b) Special order of local self-government can be granted on the constitutional level for certain purposes. For example, the Constitution provides special order of local self-government in Kyiv and Sevastopol due to the fact that Kyiv is the capital of Ukraine and Sevastopol is a major navy base. There is no legitimate aim for granting special order of local self-government to certain districts of Donetsk and Luhansk regions. The only reason named by the President is that Ukraine has to follow Minsk Protocol and Minsk package of Measures;
c) On July the 17th, 2015 the Parliament passed a resolution prohibiting local elections on the occupied territory of Ukraine including certain districts of Donetsk and Luhansk regions due to the fact that Ukrainian government cannot perform its functions in this area. Therefore local self-government bodies will not be able to function in certain districts of Donetsk and Luhansk regions until Ukrainian government liberates them and thus there is no physical possibility for constitutional provisions on special order of local self-government to be performed at all.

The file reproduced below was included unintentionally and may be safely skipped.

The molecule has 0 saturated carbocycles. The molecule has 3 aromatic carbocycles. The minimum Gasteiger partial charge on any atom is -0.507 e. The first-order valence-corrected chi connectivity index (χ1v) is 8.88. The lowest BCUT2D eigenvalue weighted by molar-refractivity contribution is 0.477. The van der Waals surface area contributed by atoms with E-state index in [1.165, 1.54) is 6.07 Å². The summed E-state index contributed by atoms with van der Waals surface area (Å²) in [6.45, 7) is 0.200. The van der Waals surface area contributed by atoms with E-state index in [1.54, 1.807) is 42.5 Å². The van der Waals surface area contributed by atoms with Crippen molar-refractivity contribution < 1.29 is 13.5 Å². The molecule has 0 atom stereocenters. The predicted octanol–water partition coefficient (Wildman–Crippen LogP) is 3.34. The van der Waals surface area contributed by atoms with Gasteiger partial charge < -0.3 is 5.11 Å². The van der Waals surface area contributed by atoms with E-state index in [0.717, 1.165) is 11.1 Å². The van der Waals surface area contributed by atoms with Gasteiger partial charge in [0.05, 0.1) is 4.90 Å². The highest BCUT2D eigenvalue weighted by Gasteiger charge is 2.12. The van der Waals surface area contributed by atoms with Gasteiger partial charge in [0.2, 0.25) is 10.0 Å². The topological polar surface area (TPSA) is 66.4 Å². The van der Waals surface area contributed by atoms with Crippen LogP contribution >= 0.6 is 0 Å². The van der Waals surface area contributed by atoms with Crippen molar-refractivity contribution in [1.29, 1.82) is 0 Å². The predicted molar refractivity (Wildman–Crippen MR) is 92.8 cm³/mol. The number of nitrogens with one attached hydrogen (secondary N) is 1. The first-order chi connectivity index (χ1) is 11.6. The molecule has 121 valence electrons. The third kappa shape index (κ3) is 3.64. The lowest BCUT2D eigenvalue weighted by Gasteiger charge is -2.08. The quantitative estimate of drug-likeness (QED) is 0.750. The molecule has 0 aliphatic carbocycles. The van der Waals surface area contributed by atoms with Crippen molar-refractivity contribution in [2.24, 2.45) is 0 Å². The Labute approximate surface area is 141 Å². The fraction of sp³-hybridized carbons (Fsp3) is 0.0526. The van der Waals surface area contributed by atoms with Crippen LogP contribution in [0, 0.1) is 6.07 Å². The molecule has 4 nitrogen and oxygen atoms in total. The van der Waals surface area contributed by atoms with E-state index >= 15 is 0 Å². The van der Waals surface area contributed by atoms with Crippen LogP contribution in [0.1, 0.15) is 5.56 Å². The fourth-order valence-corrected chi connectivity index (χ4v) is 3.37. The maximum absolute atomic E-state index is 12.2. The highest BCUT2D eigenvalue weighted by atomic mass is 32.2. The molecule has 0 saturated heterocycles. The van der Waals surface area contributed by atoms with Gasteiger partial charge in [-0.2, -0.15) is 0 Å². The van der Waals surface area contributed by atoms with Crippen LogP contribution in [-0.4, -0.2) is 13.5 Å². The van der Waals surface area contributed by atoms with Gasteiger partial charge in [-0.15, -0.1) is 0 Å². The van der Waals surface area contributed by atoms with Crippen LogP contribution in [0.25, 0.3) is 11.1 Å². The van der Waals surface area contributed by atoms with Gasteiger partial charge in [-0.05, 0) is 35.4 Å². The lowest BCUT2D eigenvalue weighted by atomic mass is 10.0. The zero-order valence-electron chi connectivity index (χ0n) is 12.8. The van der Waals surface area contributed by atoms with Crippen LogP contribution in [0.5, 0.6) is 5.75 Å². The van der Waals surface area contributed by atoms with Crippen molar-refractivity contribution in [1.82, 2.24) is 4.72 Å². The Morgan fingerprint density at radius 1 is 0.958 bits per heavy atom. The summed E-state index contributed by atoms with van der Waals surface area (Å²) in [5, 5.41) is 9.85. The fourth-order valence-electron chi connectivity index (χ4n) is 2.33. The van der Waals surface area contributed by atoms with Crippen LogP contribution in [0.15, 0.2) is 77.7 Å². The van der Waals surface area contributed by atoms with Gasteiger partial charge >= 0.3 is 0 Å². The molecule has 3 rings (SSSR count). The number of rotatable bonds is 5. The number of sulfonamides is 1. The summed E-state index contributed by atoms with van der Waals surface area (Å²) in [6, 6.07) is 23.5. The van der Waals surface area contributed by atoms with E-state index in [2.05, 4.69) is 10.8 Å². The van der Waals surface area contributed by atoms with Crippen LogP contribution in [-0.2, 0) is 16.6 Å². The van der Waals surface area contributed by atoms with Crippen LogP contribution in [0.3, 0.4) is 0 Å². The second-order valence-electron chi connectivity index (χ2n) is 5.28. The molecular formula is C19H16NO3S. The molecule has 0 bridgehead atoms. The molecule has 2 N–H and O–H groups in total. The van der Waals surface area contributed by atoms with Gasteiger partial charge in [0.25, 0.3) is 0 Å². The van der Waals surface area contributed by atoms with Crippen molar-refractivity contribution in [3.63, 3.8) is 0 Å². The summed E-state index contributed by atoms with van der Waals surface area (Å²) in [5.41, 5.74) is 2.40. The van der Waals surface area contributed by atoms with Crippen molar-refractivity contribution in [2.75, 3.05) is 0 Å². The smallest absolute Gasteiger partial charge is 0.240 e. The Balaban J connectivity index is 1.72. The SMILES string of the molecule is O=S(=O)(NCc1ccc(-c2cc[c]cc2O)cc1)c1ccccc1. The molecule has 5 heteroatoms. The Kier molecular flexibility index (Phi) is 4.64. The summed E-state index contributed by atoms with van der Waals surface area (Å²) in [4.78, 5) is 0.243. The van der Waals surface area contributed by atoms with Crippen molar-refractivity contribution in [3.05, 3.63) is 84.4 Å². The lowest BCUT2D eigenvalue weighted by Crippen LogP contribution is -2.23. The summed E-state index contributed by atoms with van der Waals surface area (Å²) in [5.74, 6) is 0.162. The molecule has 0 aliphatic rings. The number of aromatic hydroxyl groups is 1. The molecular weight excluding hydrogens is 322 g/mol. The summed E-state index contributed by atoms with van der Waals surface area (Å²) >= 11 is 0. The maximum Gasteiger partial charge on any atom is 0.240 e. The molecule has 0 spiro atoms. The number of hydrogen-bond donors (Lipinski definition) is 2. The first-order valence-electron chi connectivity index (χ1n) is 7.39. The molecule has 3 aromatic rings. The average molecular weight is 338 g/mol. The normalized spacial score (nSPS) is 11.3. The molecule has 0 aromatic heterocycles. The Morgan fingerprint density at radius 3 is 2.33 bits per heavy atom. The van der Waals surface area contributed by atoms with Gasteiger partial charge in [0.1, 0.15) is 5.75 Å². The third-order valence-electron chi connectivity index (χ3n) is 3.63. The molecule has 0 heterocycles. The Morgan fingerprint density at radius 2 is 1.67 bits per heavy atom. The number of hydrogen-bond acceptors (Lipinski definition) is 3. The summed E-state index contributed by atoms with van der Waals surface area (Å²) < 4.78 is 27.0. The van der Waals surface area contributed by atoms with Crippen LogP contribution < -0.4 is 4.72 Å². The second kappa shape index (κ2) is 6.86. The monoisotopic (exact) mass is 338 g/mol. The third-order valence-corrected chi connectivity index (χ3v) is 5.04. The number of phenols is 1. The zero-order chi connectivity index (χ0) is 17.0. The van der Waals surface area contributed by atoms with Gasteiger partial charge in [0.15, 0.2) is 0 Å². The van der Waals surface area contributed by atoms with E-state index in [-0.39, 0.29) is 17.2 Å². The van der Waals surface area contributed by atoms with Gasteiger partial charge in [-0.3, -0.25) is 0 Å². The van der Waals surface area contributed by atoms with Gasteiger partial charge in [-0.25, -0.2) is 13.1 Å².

31. Referring Preliminary Opinion of the Venice Commission as of 24 June 2015 {3}, where the Commission recommended to add a provision it the Constitutionof Ukraine in order to enable “future legal developments in line with the Minsk agreements” I would like to mention the following. The right to amend the Constitution of Ukraine is a sovereign right of Ukrainian nation. Neither other state, nor international organization has a right to decide how the Ukrainian nation should amend its Constitution and what kind of provisions should it add to the Constitution. The question of implementation of political agreements goes far beyond the scope of the competence of the Venice Commission according to its Statute. Moreover, in its previous opinions the Venice Commission demonstrated high respect to sovereignty of a state amending its Constitution. For example, giving its opinion to Hungary the Venice Commissionmentioned: “The Commission never denied the sovereign right of Parliament to adopt the constitution or to amend it, but it criticized the procedure and methods of doing so in Hungary. The Constitution of a country should provide a sense of constitutionalism in society, a sense that it truly is a fundamental document and not simply an incidental political declaration. Hence, both the manner in which it is adopted and the way in which it is implemented must create in the society the conviction that, by its very nature, the constitution is a stable act, not subject to easy change at the whim of the majority of the day” {4}.